teaching, but they would find that by
observing the chldren they would be able to
discover a great deal about psychology.
But if they are always busy
teaching they will never discover anything,
so education will not improve.

A third way of preparing oneself to teach is through the
spiritual training of religion.
It is probably only among the members
of Religous Orders that the virtue of humility is admired and
desired as it should be. In fact people today are rather apt to forget
that it is a virtue at all. And it is especially hard for teachers
who are always with children, who know so little, not to fall into
the mistake of feeling that they know everyting and are always
right. The sure preventative of such an attitude is to allow the mind
to dwell on the greatness of God and the wonder of creation. When we
think of the child as a miracle and mystery we shall be more
inclined to wait and watch, than train and teach.
We must teach, it is true,
for our civilisation itself is one of the miracles of nature;
but we must teach in a way prepared to wait patiently like a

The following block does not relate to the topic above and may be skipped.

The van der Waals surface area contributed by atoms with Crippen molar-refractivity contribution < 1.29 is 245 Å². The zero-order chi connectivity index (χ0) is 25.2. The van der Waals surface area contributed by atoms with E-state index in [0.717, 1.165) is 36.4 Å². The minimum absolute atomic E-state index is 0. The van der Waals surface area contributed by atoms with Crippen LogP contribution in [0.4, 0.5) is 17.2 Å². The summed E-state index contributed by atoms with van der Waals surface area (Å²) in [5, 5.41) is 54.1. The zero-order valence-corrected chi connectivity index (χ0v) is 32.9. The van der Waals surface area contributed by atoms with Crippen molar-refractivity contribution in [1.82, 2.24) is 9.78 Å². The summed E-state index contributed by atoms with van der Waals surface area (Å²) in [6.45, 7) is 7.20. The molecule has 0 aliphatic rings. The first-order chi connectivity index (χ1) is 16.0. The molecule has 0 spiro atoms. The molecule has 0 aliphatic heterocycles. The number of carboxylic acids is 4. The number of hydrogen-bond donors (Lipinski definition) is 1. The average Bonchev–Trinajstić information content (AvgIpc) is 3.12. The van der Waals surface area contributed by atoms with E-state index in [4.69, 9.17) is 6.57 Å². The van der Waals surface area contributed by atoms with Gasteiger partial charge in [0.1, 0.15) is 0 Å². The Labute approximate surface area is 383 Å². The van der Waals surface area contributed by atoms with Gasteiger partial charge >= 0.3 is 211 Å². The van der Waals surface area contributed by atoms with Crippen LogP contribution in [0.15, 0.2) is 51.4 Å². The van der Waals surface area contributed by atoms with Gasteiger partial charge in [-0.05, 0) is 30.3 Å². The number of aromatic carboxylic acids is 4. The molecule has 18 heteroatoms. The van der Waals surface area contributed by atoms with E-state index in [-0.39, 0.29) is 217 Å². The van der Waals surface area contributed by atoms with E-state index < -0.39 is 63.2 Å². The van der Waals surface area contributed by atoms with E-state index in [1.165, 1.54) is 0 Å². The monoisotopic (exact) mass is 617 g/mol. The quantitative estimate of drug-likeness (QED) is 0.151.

servant, to watch carefully like a scientist, and to understand through
love and wonder, like a saint. Nothing less will give real
education.We should not fix our minds with the 3 R’s or any assorted
oddments; our work is to help the development of the soul.

We should also rememeber we are fortunate to have this
contact with young children and remember the mysterious saying:
‘Of such is the Kingdom of Heaven.'”

Imagination & Montessori

I found another interesting article written by Maren Schmidt, a Montessori teacher, about imagination.
Her definition is-
“Imagination is the ability to visualize something that is not physically present.”
She goes on to explain the preschool years in this way-